Keeping Up to Date with FOIA

​The South Carolina Freedom of Information Act has received periodic updates, most recently in May 2017. Here are some key aspects of the law which came out of the most recent amendment.

Less time to respond
Public bodies have 10 business days to give the initial response to a request. Before 2017, the deadline was 15 days. The initial response doesn't have to produce the information, but instead simply needs to indicate whether the public body will fulfill the request. If the record requested is more than 24 months old, the deadline is 20 business days.

After an initial response that it will provide the information, the public body has 30 calendar days to do so. If the fulfillment requires a deposit from the person or entity making the request, the 30 calendar days begin from the time of this payment. Records that are at least 24 months old have a longer deadline: 35 calendar days.

Keep in mind that some records must be provided on request during business hours with no written request or waiting period: meeting minutes, meeting packets, police incident reports and information on who is being held in jail.

Charging for records
Public bodies do not have to charge for FOIA responses. They must, however, develop a fee schedule for the actions that go into providing a response, like searching, retrieving, redacting and copying records. Charging for time spent redacting is a new addition to the 2017 law.

Although fees need to be uniform, public bodies with fee schedules can provide documents for free or for a reduced fee when the body determines that the furnishing of the information is in the interest of the general public. Providing information to news media can be an example.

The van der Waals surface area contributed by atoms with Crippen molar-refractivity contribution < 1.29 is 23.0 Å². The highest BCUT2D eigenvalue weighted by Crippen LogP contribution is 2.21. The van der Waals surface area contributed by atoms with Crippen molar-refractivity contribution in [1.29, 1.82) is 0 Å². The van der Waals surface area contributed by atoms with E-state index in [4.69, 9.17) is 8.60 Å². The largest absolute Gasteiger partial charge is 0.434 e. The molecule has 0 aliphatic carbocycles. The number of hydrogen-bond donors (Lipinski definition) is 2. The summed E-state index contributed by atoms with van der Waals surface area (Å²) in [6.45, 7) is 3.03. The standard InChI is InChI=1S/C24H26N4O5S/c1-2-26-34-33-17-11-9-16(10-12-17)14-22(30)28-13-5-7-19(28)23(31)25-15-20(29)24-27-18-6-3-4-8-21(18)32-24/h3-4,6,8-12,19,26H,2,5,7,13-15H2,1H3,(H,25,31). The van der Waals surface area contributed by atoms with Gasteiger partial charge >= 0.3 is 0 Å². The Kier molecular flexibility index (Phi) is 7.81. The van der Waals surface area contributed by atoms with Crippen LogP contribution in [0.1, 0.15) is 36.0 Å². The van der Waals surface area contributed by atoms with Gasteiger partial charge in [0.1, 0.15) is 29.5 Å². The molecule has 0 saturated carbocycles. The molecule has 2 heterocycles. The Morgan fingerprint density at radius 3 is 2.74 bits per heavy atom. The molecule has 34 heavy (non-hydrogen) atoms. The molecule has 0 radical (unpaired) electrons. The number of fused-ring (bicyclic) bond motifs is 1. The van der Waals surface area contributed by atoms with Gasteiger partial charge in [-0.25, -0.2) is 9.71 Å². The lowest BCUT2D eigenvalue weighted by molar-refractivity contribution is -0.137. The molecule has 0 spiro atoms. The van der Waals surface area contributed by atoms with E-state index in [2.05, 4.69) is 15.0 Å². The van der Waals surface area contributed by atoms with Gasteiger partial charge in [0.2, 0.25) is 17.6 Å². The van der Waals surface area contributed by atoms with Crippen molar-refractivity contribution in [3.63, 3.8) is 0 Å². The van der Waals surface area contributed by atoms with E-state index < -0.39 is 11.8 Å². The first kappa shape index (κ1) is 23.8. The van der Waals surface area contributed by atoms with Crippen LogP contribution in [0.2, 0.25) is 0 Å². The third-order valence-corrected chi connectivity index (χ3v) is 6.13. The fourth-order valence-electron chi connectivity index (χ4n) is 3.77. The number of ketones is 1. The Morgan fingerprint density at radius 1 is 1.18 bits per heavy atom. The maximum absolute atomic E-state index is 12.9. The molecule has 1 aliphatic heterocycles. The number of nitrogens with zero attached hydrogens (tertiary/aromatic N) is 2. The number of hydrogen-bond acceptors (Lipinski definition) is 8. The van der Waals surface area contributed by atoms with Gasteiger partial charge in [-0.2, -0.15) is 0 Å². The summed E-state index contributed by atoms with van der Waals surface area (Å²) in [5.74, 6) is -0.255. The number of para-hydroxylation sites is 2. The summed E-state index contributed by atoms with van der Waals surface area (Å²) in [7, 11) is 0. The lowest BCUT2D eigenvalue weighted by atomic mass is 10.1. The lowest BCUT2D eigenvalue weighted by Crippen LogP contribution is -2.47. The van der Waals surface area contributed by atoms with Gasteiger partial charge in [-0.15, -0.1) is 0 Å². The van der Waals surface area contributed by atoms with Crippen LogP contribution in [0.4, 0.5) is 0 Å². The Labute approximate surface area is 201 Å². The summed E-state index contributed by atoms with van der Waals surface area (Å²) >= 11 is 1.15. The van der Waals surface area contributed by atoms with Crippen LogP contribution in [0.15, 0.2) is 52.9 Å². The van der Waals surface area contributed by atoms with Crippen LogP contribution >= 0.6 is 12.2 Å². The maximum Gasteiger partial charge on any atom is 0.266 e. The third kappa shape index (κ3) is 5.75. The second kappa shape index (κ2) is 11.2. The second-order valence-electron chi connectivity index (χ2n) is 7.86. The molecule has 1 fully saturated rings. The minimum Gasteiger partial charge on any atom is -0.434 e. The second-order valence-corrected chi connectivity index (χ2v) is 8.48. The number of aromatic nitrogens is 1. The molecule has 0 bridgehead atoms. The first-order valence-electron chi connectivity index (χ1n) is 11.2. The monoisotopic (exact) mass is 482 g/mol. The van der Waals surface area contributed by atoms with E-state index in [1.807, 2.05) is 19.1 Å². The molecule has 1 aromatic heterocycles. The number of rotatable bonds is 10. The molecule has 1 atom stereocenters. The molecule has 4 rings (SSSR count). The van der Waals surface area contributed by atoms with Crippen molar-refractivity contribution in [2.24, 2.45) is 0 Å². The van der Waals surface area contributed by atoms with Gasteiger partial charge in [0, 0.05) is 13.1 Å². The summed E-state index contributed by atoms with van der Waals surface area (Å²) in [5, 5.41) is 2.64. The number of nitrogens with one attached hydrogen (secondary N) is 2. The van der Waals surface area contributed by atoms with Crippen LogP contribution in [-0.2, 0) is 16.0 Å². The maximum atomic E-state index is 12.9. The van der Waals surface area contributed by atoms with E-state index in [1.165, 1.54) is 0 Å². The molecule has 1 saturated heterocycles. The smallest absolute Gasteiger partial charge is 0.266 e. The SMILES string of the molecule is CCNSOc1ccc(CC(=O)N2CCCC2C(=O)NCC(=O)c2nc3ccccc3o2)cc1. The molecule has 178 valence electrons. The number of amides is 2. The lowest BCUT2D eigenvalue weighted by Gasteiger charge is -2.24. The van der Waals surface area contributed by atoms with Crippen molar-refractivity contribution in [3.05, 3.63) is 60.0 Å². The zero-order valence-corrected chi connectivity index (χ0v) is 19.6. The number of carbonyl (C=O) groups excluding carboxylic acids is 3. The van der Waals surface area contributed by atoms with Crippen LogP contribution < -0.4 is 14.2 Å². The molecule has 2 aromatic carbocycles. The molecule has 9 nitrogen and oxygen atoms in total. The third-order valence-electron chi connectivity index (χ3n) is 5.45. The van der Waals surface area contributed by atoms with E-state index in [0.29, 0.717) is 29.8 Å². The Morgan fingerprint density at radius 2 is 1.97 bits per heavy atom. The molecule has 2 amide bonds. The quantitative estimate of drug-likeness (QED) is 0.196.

Several restrictions exist for charges. The bodies cannot charge rates greater than the hourly wage of the lowest-paid employee who has the skills needed to fulfill the request. For copying, they cannot charge more than the prevailing commercial rate for producing copies.

Electronic records
The law states that those making requests have the right to receive public records electronically. However, public bodies are not required to create an electronic version of a public record if one does not exist or modify the electronic record to a format preferred
by the requestor.

Improper requests and commercial solicitation
Usually, FOIA lawsuits involve an individual who made a request suing a public body for denying the release of information. However, the law also allows the public body to go to court "to seek relief from unduly burdensome, overly broad, vague, repetitive, or otherwise improper requests."

Also, the law now establishes that knowingly obtaining personal information from the state or any local government for the purpose of commercial solicitation is a crime. It further states that public bodies "shall take reasonable measures" to keep this from happening and must provide notice in their FOIA responses that state law criminalizes this activity.